So what? The liturgy has evolved even in the East- in other ways. The Eastern Patriarchs walk with the pope during his inauragation mass. They play a special role at his funeral. Their unique dignities are respected and recognized in other ways. The Pope does not appoint the Eastern Patriarchs nor does he tell them how to run their churches. Is there room for improvement? Definitely. As expressed in the post above, I believe the current model of Church governance is not faithful to authentic Catholic tradition. Many agree with me including, I think, Pope Francis. Our previous Pope (Benedict, who turned 89 today!), as Joseph Ratzinger, wrote many decades ago in favour of the Latin Church being divided into several autonomous patriarchates along the Eastern model. Yet the Pope of Rome retains primacy to settle disputes and preserve unity when required.

Matter of Dyptichs are not Liturgical question, but are matter of ecclesiology. Again, why did Rome not accept Canon 8th?
Or why should Church of Cyprus have independence and Church of France not? Or Spain? Or Sicily?

Some would say they should. That’s what I was getting at. Autonomous local churches are not necessarily at odds with the concept of universal primacy. I thought I made it pretty clear in earlier posts that I, and many other Catholics, do support administrative autonomy for the local Churches. And as I’ve noted, we’ve made great steps towards restoring such local autonomy since Vatican II. For example, minimum fasting requirements, holy days of obligation, certain feasts days, or when to kneel during the liturgy vary between Canada and the US as the bishops conferences now enjoy some of the autonomy the ancient local synods enjoyed. We’ll get there. Pope Francis has spoken of it a number of times. Papal primacy is necessary to safeguard the unity of the Church, otherwise we have no sure way of discerning between say the Eastern and Oriental Orthodox communions, but how it’s been exercised in recent centuries is a matter of discipline not dogma. The pope need not micromanage. I Imagine that we will someday see a Synod of France that elects it’s own bishops and enacts it’s own canons, yet in full communion with Rome. Reconciliation with the East will not be possible if we continue to exaggerate papal primacy as many Catholics even on this board do. Again, I accept the first Vatican Council, but in practice papal primacy should be exercised only when truly required for the unity of the Church.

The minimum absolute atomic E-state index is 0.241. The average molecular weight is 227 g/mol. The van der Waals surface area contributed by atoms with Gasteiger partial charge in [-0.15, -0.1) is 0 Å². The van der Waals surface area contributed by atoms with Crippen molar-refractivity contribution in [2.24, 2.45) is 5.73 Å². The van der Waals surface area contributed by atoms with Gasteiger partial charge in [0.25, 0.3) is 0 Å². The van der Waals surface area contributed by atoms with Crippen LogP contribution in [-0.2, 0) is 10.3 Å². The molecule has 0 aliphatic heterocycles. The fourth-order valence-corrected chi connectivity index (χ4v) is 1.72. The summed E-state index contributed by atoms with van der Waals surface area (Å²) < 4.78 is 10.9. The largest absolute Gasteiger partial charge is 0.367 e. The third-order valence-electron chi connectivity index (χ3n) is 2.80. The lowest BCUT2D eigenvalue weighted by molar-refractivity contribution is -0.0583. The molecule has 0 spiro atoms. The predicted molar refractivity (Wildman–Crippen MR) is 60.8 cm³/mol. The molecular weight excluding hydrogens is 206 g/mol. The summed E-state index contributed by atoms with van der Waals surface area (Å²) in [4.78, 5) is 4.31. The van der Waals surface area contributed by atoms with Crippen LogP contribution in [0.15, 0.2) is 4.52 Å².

Reading the Dyptichs is a matter of Church discipline. Discipline has and will continue to evolve with time. Sts Peter and Paul didn’t read them either.

Well to be fair, the Frankish Church was independent. Which is why it didn’t accept II Nicaea on the basis that the papacy did not represent them.

When synods of France, Spain, Portugal, Brazil and others… elect their own Patriarchs or Popes, who are in communion with Pope of Rome who is first among equals, and not bishop of bishops, only then Eastern Orthodox will be ready to reestablish communion with Rome and other western Churches.

I’m not a historian or a theologan, but it seems to me there has to be someone in a position to decide who is right and who is wrong in some important matters. Otherwise the church won’t function properly and unity won’t be accomplished in things that matter.